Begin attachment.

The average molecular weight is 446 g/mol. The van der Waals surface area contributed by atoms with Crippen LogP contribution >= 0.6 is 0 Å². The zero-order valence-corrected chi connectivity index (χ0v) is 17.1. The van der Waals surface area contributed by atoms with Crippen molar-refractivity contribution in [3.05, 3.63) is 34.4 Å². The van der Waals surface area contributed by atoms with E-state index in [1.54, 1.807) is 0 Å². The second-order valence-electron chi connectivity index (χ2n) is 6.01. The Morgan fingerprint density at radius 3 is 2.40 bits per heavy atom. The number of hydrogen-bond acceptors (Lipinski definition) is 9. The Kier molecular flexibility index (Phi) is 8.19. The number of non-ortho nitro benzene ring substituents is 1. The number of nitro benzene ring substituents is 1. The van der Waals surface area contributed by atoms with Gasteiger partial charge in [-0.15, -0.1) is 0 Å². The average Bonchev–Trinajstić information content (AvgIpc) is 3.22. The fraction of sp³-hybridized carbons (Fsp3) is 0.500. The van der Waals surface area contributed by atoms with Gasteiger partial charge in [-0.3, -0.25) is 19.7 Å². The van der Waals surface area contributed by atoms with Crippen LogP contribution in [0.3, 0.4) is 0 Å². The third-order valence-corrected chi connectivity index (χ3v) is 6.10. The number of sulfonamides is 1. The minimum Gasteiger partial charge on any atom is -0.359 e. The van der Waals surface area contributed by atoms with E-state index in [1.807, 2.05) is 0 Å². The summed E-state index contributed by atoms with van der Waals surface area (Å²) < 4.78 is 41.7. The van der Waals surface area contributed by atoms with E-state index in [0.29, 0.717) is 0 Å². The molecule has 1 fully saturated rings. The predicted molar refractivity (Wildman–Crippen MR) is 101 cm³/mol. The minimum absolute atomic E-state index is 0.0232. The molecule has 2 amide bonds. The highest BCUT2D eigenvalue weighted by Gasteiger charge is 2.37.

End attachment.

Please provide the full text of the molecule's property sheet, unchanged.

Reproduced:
The average molecular weight is 446 g/mol. The van der Waals surface area contributed by atoms with Crippen LogP contribution >= 0.6 is 0 Å². The zero-order valence-corrected chi connectivity index (χ0v) is 17.1. The van der Waals surface area contributed by atoms with Crippen molar-refractivity contribution in [3.05, 3.63) is 34.4 Å². The van der Waals surface area contributed by atoms with E-state index in [1.54, 1.807) is 0 Å². The second-order valence-electron chi connectivity index (χ2n) is 6.01. The Morgan fingerprint density at radius 3 is 2.40 bits per heavy atom. The number of hydrogen-bond acceptors (Lipinski definition) is 9. The Kier molecular flexibility index (Phi) is 8.19. The number of non-ortho nitro benzene ring substituents is 1. The number of nitro benzene ring substituents is 1. The van der Waals surface area contributed by atoms with Gasteiger partial charge in [-0.15, -0.1) is 0 Å². The average Bonchev–Trinajstić information content (AvgIpc) is 3.22. The fraction of sp³-hybridized carbons (Fsp3) is 0.500. The van der Waals surface area contributed by atoms with Gasteiger partial charge in [-0.3, -0.25) is 19.7 Å². The van der Waals surface area contributed by atoms with Crippen LogP contribution in [0.3, 0.4) is 0 Å². The third-order valence-corrected chi connectivity index (χ3v) is 6.10. The number of sulfonamides is 1. The minimum Gasteiger partial charge on any atom is -0.359 e. The van der Waals surface area contributed by atoms with E-state index in [1.807, 2.05) is 0 Å². The summed E-state index contributed by atoms with van der Waals surface area (Å²) < 4.78 is 41.7. The van der Waals surface area contributed by atoms with E-state index in [0.29, 0.717) is 0 Å². The molecule has 1 fully saturated rings. The predicted molar refractivity (Wildman–Crippen MR) is 101 cm³/mol. The minimum absolute atomic E-state index is 0.0232. The molecule has 2 amide bonds. The highest BCUT2D eigenvalue weighted by Gasteiger charge is 2.37.